Recycling charges for electrical goods on customer bills from tomorrow

Department of the Environment says it is up to retailers whether the fees are passed on to customers

Phil Hogan:  ‘There has been a magnificent response by the Irish people to the Weee system in Ireland. It is almost unimaginable to us now, but the sight of discarded waste fridges, washing machines and other e-waste was commonplace throughout our countryside and towns only a few short years ago.’ Photograph: Cyril Byrne

Phil Hogan: ‘There has been a magnificent response by the Irish people to the Weee system in Ireland. It is almost unimaginable to us now, but the sight of discarded waste fridges, washing machines and other e-waste was commonplace throughout our countryside and towns only a few short years ago.’ Photograph: Cyril Byrne

Mon, Jun 30, 2014, 01:01

New charges for recycling large electrical household appliances are to be introduced from tomorrow under EU regulations.

Fees of €10 for large fridges and €5 for smaller fridges, washing machines, dishwashers, cookers and large televisions will be included on customers’ bills as part of updated Waste Electrical and Electronic Equipment (Weee) disposal regulations when they buy from retailers.

There will also be a charge of 15 cents for certain types of lighting equipment. The regulations were passed last March, but the charges, known as visible environmental management costs, will come into effect tomorrow.

A spokesman for the Department of the Environment said it was up to retailers whether the fees were passed on to customers. He said the department did not anticipate that the fees would affect the final price of goods to consumers as the recycling costs were already in the system but are only now becoming visible.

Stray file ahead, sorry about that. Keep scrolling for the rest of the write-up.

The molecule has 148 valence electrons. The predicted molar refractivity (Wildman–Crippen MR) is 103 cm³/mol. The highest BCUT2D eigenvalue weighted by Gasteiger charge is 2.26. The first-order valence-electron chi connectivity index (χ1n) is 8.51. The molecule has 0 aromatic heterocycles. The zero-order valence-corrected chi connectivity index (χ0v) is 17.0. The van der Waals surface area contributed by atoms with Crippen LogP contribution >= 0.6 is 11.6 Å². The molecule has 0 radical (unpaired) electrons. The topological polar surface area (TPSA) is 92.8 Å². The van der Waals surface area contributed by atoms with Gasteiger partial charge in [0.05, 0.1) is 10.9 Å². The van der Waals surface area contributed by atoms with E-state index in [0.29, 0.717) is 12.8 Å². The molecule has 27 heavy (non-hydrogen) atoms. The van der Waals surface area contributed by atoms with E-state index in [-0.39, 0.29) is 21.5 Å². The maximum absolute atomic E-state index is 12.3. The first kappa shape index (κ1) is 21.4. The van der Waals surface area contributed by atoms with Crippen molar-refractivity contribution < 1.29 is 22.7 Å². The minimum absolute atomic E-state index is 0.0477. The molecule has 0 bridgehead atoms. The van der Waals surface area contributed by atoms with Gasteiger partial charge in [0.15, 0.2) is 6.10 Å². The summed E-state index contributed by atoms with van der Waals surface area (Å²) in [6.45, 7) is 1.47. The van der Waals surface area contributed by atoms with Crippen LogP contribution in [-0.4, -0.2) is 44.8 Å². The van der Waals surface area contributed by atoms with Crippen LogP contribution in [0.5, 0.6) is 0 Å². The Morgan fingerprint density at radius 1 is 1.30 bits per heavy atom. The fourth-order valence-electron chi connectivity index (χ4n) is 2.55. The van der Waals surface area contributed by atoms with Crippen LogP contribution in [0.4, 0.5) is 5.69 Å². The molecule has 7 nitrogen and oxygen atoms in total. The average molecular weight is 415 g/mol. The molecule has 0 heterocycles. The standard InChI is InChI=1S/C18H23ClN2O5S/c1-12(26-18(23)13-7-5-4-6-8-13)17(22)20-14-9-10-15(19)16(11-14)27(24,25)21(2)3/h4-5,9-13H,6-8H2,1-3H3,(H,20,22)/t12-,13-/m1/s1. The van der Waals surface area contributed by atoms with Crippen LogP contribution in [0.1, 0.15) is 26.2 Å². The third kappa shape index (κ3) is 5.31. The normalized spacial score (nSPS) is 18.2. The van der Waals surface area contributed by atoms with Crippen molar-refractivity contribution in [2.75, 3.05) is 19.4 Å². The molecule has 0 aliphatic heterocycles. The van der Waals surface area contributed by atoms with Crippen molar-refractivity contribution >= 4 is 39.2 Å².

When the Weee system was initially introduced in 2005, “visible environmental management costs” were also brought in, but these had since been removed.

New regulations

Also as part of the new regulations, large electrical retailers will have to accept small appliances from customers for recycling without the customer having to make a purchase.

Retailers must also continue to take back appliances when they are delivering appliances, provided they have given the homeowner 24 hours’ notice of delivery and the old appliance is disconnected.

If the retailer has not given 24 hours’ notice of delivery and an old appliance is not ready for collection, they must return to collect it within 15 days. There will also be no time limit on customers bringing back old electrical goods to stores after they have purchased new goods.

Internet and other distance sellers will also be required to appoint a local agent who will be responsible for ensuring they meet the new regulations.

Minister for the Environment Phil Hogan said they would build on the success of the Weee disposal scheme.

“There has been a magnificent response by the Irish people to the Weee system in Ireland. It is almost unimaginable to us now, but the sight of discarded waste fridges, washing machines and other e-waste was commonplace throughout our countryside and towns only a few short years ago,” he said. Last year, 35,568 tonnes of electrical waste was collected, amounting to 8kg per capita, the Minister said. The EU regulations require that by 2019, 85 per cent of electronic waste generated must be collected.

Mr Hogan said the application of the new “visible environmental costs” would “trigger the introduction of a range of measures to promote and support increased take-back of electrical goods”, including “an incentivisation scheme for electrical retailers”.

He also said there were considerable gains for consumers under the new arrangements, including “significantly more flexible return options as well as improved access to civic amenity sites and an increase in the number of special collection events”.

Mr Hogan added that the support for the system being provided by producers represented a very significant development.